“Open up and say /o/”

Beginning to Read
Marie Nicol

Rationale:  The importance of teaching children to learn to read and recognize words in written language is immeasurable.  This lesson will teach students to recognize the letter “o” when it’s found by itself and associate it with the short o sound /o/.

1. Letterboxes and the letters (b,o,p,t,h,l,ck,s,) for each student.
2. A copy of “The Big Top” for each student.
3. 3 different sentence strips for each student

1. “Has anybody ever been to the doctor and the doctor asked you to open your mouth and say /o/?  Well, today we are going to learn about the letter that makes that mouth move.  We are going to learn about the letter “o”.  When it is by itself in a word it makes the mouth move /o/.  Can everyone say /o/? (oooooooooooo).
2. Let’s see if we can find the /o/ sound in some words.  Give me thumbs up or thumbs down if you hear /o/ in the following words: pot, tip, kettle, popcorn, lock, and cat.
3. Pass out letterboxes and letters to the students and model how each mouth move gets its own box.  “The word log gets three boxes because it has three mouth moves, l-ooo-g.  Put each letter that makes a mouth move in a box to spell log”. Then give them the following words to spell in their letterboxes.  Bob, pot, hop,(tell them to use 3 letter boxes for the first three) lock, stop, and slob (tell them to use four letterboxes for the last three). This should be taught in a small group.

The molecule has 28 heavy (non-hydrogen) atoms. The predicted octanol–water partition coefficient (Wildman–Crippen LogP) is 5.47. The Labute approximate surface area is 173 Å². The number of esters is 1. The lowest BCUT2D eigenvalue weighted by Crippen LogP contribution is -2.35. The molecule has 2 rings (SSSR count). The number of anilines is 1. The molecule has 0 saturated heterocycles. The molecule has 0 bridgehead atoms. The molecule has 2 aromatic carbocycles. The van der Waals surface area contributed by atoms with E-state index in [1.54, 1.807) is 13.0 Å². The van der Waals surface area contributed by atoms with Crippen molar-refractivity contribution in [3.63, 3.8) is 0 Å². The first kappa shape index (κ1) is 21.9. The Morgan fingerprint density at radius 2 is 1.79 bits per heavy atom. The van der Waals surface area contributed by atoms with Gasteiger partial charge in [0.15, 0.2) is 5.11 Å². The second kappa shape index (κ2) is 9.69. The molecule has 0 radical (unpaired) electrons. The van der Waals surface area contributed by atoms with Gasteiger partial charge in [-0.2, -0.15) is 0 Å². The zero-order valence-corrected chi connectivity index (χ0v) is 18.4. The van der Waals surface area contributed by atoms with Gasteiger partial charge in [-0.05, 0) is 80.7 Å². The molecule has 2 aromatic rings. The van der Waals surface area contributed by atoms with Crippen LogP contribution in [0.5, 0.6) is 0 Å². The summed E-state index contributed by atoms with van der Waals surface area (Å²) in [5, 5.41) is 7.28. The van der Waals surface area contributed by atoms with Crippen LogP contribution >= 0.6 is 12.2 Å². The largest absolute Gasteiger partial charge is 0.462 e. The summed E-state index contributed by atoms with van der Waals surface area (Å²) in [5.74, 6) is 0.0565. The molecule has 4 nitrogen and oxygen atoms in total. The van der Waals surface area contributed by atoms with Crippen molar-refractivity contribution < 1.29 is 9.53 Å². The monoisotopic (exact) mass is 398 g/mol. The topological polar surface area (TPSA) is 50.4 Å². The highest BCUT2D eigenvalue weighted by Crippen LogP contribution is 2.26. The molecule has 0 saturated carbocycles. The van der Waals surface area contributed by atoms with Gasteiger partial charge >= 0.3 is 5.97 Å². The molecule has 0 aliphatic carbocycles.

4. Next, write each word on the board one at a time.  Ask the students to raise their hands if they can read the word, then call on someone to read it aloud and break the word into phonemes if they can.
5. Next do a book talk for “The Big Top” (phonics readers).  Pass out individual copies of the book to each student, have the students read the book in partners.  Taking turns reading.  Observe the students and scaffold when needed.
6. Next read the book aloud to the students and have them raise their hands each time they hear a word with the /o/ sound in it.

1. Give each student a sentence and read it out loud to them.  Next, have the students circle the words that have the /o/ phoneme in them.  Also, have them draw a square around the letter makes the mouth move /o/.  Repeat this with three different sentences, then collect the sentence strips and assess what the students have learned.

2. As another assessment work with the students one on one and give them some pseudo words.  Check to see  if the students are decoding by noting whether or not they can read the pseudo words.  (lop, tob, stot, bab, frod, pog).  Use one or two short a words for review.


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